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Sunday, March 14, 2010

Renjo Pass

 

Greetings!

 I'm perched alone in a cafe in Kathmandu after having bid farewell to my 3 traveling companions of the last 4 weeks..........my husband Peter, Cathryn MacLean and Melissa Davis.  They are winging their way home as I write this and I am desperately trying to put pen to paper in an attempt to share my journey of the past month.  Life at 18,000 feet becomes stripped  of everything that isn't essential; it becomes a blink, a spark, a clear moment of oneness with the world with maybe a flash of insight into the nature of things, no self or ego in the way.  If we are lucky we may have a few enlightened stumbles along the way as we walk through the incredible mystery of life, journeying as an infinitesimal speck before we return to the elements which are so raw here....wind, water, air, earth and fire.

 Life is extremely unforgiving and uncompromising when dealing with it's daily rhythms in these Himalayan villages .....hauling water for daily household use, collecting and drying yak dung for fuel when a village tests its survival above tree line, frost melting as the early morning sun begins its descent down the mountain, ice on the inside window of a local “teahouse” as we get the wake-up knock on the door.  And then as if to put everything in perspective and reduce life to its most simple and clearest beauty, one notice's a purple primrose stretching itself through a crack in a stone wall or a spider spinning a new home from prayer flag to prayer flag or the sound of oncoming yak bells as they begin their lumbering procession from the day before, carefully and artfully picking their way over the rockiest of trails which drop off hundreds of feet below.  As we climb up and up and up, we are serenaded daily by the mantras and prayers of local villagers, the raucous cawing of the ubiquitous ravens, the roar of the glacially fed swollen rivers and women preparing the land for potato planting, their voices brought to us on meandering breezes as we peek over stone walls and offer a simple “Namaste”.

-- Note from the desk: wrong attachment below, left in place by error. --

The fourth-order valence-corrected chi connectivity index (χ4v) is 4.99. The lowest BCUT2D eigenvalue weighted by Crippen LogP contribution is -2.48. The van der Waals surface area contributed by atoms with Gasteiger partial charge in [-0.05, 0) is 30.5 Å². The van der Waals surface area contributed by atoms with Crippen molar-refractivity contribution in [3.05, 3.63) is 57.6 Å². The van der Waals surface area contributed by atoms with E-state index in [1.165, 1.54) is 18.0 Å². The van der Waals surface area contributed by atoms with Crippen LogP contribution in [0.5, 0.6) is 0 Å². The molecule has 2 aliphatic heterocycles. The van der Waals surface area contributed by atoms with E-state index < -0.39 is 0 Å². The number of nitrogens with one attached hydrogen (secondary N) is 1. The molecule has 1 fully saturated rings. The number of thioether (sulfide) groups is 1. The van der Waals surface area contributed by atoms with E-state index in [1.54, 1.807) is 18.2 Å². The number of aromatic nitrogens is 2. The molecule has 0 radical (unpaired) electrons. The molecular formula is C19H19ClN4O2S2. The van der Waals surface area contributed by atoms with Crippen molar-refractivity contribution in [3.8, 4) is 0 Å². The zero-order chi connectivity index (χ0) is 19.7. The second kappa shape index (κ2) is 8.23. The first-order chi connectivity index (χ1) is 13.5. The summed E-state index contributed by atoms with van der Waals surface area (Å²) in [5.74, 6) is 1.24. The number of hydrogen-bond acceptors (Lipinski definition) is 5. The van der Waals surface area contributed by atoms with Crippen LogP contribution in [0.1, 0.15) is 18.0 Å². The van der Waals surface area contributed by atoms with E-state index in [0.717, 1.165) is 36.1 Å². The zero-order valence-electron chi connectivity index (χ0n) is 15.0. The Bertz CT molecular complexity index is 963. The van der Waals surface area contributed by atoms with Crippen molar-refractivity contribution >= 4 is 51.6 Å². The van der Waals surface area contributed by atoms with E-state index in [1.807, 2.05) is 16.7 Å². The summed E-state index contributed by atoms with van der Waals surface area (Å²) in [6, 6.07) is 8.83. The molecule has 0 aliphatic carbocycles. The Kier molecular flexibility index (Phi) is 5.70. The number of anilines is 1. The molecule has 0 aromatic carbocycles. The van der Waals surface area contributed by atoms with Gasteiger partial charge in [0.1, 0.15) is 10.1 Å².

Life in these parts is fragile and cyclical and certainly a blend of human and natural, spiritual and temporal.  These are a few of my unfettered thoughts to share with you....

 

 





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